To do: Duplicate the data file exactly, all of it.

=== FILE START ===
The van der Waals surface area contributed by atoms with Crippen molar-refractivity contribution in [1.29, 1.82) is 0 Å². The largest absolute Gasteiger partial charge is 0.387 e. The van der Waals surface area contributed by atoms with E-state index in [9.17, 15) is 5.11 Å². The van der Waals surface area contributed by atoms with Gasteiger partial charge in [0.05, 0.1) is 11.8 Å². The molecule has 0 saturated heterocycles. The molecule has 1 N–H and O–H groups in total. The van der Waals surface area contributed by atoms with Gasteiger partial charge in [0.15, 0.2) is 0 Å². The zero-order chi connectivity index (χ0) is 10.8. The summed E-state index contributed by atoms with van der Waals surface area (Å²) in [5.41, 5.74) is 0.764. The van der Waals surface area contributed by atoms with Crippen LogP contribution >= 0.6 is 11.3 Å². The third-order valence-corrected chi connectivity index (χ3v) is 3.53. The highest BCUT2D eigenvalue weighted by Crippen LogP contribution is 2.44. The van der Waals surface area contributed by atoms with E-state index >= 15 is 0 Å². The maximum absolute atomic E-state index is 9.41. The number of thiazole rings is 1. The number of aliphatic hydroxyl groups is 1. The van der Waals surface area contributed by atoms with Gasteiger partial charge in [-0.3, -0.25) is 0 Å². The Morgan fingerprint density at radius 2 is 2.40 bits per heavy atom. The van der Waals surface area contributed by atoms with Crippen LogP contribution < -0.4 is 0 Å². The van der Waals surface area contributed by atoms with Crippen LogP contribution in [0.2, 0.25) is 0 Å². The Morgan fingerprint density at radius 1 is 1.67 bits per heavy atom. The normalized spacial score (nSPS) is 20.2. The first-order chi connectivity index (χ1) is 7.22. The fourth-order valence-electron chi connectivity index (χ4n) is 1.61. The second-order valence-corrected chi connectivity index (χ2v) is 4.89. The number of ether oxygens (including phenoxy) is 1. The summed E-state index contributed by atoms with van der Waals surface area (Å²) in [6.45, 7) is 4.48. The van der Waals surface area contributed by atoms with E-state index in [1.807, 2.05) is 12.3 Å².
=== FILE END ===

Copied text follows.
The van der Waals surface area contributed by atoms with Crippen molar-refractivity contribution in [1.29, 1.82) is 0 Å². The largest absolute Gasteiger partial charge is 0.387 e. The van der Waals surface area contributed by atoms with E-state index in [9.17, 15) is 5.11 Å². The van der Waals surface area contributed by atoms with Gasteiger partial charge in [0.05, 0.1) is 11.8 Å². The molecule has 0 saturated heterocycles. The molecule has 1 N–H and O–H groups in total. The van der Waals surface area contributed by atoms with Gasteiger partial charge in [0.15, 0.2) is 0 Å². The zero-order chi connectivity index (χ0) is 10.8. The summed E-state index contributed by atoms with van der Waals surface area (Å²) in [5.41, 5.74) is 0.764. The van der Waals surface area contributed by atoms with Crippen LogP contribution >= 0.6 is 11.3 Å². The third-order valence-corrected chi connectivity index (χ3v) is 3.53. The highest BCUT2D eigenvalue weighted by Crippen LogP contribution is 2.44. The van der Waals surface area contributed by atoms with E-state index >= 15 is 0 Å². The maximum absolute atomic E-state index is 9.41. The number of thiazole rings is 1. The number of aliphatic hydroxyl groups is 1. The van der Waals surface area contributed by atoms with Gasteiger partial charge in [-0.3, -0.25) is 0 Å². The Morgan fingerprint density at radius 2 is 2.40 bits per heavy atom. The van der Waals surface area contributed by atoms with Crippen LogP contribution < -0.4 is 0 Å². The van der Waals surface area contributed by atoms with Crippen LogP contribution in [0.2, 0.25) is 0 Å². The Morgan fingerprint density at radius 1 is 1.67 bits per heavy atom. The normalized spacial score (nSPS) is 20.2. The first-order chi connectivity index (χ1) is 7.22. The fourth-order valence-electron chi connectivity index (χ4n) is 1.61. The second-order valence-corrected chi connectivity index (χ2v) is 4.89. The number of ether oxygens (including phenoxy) is 1. The summed E-state index contributed by atoms with van der Waals surface area (Å²) in [6.45, 7) is 4.48. The van der Waals surface area contributed by atoms with E-state index in [1.807, 2.05) is 12.3 Å².